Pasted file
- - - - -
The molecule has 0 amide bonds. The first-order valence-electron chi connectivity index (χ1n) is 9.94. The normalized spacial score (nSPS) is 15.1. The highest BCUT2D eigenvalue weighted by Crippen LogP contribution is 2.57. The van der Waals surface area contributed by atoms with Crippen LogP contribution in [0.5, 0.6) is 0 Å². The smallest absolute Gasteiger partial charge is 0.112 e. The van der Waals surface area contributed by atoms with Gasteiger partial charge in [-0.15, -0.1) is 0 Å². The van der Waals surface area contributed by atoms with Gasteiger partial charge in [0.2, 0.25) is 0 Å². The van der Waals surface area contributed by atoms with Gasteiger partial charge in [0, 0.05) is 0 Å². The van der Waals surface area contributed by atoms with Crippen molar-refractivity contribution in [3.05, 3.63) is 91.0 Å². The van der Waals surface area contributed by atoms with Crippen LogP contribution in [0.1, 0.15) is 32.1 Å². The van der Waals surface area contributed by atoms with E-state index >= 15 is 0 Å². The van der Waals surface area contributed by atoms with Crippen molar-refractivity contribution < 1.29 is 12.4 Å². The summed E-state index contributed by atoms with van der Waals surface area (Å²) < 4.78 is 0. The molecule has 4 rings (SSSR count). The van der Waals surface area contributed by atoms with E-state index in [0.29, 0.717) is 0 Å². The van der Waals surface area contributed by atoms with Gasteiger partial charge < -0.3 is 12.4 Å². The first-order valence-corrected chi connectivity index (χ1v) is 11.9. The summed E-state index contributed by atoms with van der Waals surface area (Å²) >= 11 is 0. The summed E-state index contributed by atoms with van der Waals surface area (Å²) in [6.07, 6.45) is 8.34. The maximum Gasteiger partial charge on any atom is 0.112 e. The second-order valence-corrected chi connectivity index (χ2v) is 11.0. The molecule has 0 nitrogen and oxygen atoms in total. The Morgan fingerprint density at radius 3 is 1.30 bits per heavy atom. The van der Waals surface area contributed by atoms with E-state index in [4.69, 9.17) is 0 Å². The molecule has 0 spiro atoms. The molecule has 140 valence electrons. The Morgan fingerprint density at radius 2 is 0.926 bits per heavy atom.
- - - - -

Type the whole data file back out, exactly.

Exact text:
The molecule has 0 amide bonds. The first-order valence-electron chi connectivity index (χ1n) is 9.94. The normalized spacial score (nSPS) is 15.1. The highest BCUT2D eigenvalue weighted by Crippen LogP contribution is 2.57. The van der Waals surface area contributed by atoms with Crippen LogP contribution in [0.5, 0.6) is 0 Å². The smallest absolute Gasteiger partial charge is 0.112 e. The van der Waals surface area contributed by atoms with Gasteiger partial charge in [-0.15, -0.1) is 0 Å². The van der Waals surface area contributed by atoms with Gasteiger partial charge in [0.2, 0.25) is 0 Å². The van der Waals surface area contributed by atoms with Gasteiger partial charge in [0, 0.05) is 0 Å². The van der Waals surface area contributed by atoms with Crippen molar-refractivity contribution in [3.05, 3.63) is 91.0 Å². The van der Waals surface area contributed by atoms with Crippen LogP contribution in [0.1, 0.15) is 32.1 Å². The van der Waals surface area contributed by atoms with E-state index >= 15 is 0 Å². The van der Waals surface area contributed by atoms with Crippen molar-refractivity contribution < 1.29 is 12.4 Å². The summed E-state index contributed by atoms with van der Waals surface area (Å²) < 4.78 is 0. The molecule has 4 rings (SSSR count). The van der Waals surface area contributed by atoms with E-state index in [0.29, 0.717) is 0 Å². The van der Waals surface area contributed by atoms with Gasteiger partial charge < -0.3 is 12.4 Å². The first-order valence-corrected chi connectivity index (χ1v) is 11.9. The summed E-state index contributed by atoms with van der Waals surface area (Å²) >= 11 is 0. The summed E-state index contributed by atoms with van der Waals surface area (Å²) in [6.07, 6.45) is 8.34. The maximum Gasteiger partial charge on any atom is 0.112 e. The second-order valence-corrected chi connectivity index (χ2v) is 11.0. The molecule has 0 nitrogen and oxygen atoms in total. The Morgan fingerprint density at radius 3 is 1.30 bits per heavy atom. The van der Waals surface area contributed by atoms with E-state index in [4.69, 9.17) is 0 Å². The molecule has 0 spiro atoms. The molecule has 140 valence electrons. The Morgan fingerprint density at radius 2 is 0.926 bits per heavy atom.